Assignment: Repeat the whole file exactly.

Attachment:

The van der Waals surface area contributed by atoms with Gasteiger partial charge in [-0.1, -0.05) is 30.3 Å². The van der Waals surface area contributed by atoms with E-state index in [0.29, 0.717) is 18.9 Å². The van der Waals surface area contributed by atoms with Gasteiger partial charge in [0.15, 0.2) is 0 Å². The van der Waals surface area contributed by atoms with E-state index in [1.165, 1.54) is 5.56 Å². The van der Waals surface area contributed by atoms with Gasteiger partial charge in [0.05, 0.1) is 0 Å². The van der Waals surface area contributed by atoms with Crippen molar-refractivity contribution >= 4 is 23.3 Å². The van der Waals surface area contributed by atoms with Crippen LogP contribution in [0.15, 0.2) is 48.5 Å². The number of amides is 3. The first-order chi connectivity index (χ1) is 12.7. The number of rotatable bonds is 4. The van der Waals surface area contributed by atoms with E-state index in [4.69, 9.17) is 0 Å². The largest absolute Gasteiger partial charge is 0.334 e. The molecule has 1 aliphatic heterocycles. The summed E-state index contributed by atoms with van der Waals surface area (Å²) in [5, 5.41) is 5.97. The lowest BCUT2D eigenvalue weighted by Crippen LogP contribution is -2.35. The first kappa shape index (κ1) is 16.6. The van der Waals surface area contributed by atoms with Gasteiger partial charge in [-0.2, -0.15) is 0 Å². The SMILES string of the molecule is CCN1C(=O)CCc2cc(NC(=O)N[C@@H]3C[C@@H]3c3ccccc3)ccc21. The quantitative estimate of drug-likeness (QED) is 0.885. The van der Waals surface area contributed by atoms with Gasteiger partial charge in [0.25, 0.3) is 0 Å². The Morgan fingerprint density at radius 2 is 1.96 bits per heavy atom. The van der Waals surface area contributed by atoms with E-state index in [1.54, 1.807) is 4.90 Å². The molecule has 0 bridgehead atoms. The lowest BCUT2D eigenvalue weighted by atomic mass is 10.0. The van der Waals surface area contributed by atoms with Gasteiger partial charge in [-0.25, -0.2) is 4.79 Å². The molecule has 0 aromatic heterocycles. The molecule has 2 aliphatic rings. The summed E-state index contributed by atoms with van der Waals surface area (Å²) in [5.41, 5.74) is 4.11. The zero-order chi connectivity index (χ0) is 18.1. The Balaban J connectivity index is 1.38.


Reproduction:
The van der Waals surface area contributed by atoms with Gasteiger partial charge in [-0.1, -0.05) is 30.3 Å². The van der Waals surface area contributed by atoms with E-state index in [0.29, 0.717) is 18.9 Å². The van der Waals surface area contributed by atoms with Gasteiger partial charge in [0.15, 0.2) is 0 Å². The van der Waals surface area contributed by atoms with E-state index in [1.165, 1.54) is 5.56 Å². The van der Waals surface area contributed by atoms with Gasteiger partial charge in [0.05, 0.1) is 0 Å². The van der Waals surface area contributed by atoms with Crippen molar-refractivity contribution >= 4 is 23.3 Å². The van der Waals surface area contributed by atoms with Crippen LogP contribution in [0.15, 0.2) is 48.5 Å². The number of amides is 3. The first-order chi connectivity index (χ1) is 12.7. The number of rotatable bonds is 4. The van der Waals surface area contributed by atoms with E-state index in [4.69, 9.17) is 0 Å². The largest absolute Gasteiger partial charge is 0.334 e. The molecule has 1 aliphatic heterocycles. The summed E-state index contributed by atoms with van der Waals surface area (Å²) in [5, 5.41) is 5.97. The lowest BCUT2D eigenvalue weighted by Crippen LogP contribution is -2.35. The first kappa shape index (κ1) is 16.6. The van der Waals surface area contributed by atoms with Gasteiger partial charge in [-0.2, -0.15) is 0 Å². The SMILES string of the molecule is CCN1C(=O)CCc2cc(NC(=O)N[C@@H]3C[C@@H]3c3ccccc3)ccc21. The quantitative estimate of drug-likeness (QED) is 0.885. The van der Waals surface area contributed by atoms with Gasteiger partial charge in [0.25, 0.3) is 0 Å². The Morgan fingerprint density at radius 2 is 1.96 bits per heavy atom. The van der Waals surface area contributed by atoms with E-state index in [1.54, 1.807) is 4.90 Å². The molecule has 0 bridgehead atoms. The lowest BCUT2D eigenvalue weighted by atomic mass is 10.0. The van der Waals surface area contributed by atoms with Gasteiger partial charge in [-0.25, -0.2) is 4.79 Å². The molecule has 0 aromatic heterocycles. The molecule has 2 aliphatic rings. The summed E-state index contributed by atoms with van der Waals surface area (Å²) in [5.41, 5.74) is 4.11. The zero-order chi connectivity index (χ0) is 18.1. The Balaban J connectivity index is 1.38.